All this talk about class and ghetto -- you'd think we were living in communist Russia. Here is the thing. This is America. In our country it doesn't matter a lick where you are from, it only matters where you're going. So don’t let anyone tell you that you aren't good enough because you didn’t grow up on Park Avenue or in a family that had some history, or because you enjoy saying mother-f---er now and then. I’ve met people from all walks of life. I spent time in refugee camps in Southeast Asia, and in the projects of Chicago. I've been to State dinners with Presidents. I met the Queen of England on a beach in Anguilla. No one is any more valuable or important than you are. No one is more important than your family and your friends.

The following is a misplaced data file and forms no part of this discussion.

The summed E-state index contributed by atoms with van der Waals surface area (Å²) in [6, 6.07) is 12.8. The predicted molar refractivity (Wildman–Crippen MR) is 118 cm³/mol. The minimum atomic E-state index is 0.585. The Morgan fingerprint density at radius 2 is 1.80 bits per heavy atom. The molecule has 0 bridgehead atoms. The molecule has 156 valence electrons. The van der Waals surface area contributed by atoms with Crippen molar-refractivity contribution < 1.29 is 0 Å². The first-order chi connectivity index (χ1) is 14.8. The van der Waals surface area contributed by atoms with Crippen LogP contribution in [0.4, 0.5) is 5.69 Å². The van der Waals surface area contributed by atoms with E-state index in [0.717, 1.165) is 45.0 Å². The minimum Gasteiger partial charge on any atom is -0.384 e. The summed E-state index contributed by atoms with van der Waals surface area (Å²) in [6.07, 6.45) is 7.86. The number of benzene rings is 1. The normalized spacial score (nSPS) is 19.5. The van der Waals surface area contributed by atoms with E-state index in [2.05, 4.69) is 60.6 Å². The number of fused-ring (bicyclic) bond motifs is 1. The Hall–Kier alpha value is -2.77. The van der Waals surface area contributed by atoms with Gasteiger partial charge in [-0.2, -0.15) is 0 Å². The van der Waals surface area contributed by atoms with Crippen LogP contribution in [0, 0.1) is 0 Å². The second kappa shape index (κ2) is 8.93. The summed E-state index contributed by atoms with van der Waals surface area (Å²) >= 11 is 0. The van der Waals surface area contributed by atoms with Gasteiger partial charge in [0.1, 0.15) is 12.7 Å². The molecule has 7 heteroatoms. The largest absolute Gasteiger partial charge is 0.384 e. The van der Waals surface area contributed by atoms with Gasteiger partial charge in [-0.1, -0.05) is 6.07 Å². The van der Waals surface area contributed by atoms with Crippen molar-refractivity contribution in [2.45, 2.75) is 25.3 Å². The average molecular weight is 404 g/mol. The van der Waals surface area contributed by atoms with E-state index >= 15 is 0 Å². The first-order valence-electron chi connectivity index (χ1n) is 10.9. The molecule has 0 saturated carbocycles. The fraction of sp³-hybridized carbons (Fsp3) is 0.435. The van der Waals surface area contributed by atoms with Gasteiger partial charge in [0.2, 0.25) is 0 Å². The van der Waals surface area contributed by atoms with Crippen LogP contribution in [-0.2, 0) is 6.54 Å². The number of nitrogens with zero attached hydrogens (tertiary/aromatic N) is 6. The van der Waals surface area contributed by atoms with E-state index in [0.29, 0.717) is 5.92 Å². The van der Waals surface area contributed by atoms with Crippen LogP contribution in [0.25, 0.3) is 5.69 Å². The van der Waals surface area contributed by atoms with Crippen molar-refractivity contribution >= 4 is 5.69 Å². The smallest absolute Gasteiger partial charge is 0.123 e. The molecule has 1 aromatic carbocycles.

Let the elitists go slow into the night.

In spite of the BookGate dust up I had a great time this season. I made wonderful new friends in LuAnn and Kristen and my friendship with Heather is more special and important to me than I could have ever imagined just three years ago. Friends have each other's backs. I love her, madly. And while we didn't always act appropriately, we had a lot of laughs. I hope you did too.

Thank you all for your supportive and funny and brilliant tweets. And while we didn't all agree on everything all of the time I enjoyed your participation in the show. Even the mean tweets about my skinny neck and my overbite were amusing. Like I said, I've stolen some tweets already. You may see others as dialogue in my next book, and yes, you can all say you were my ghostwriters.

As always,

With love, Writer Girl xoxo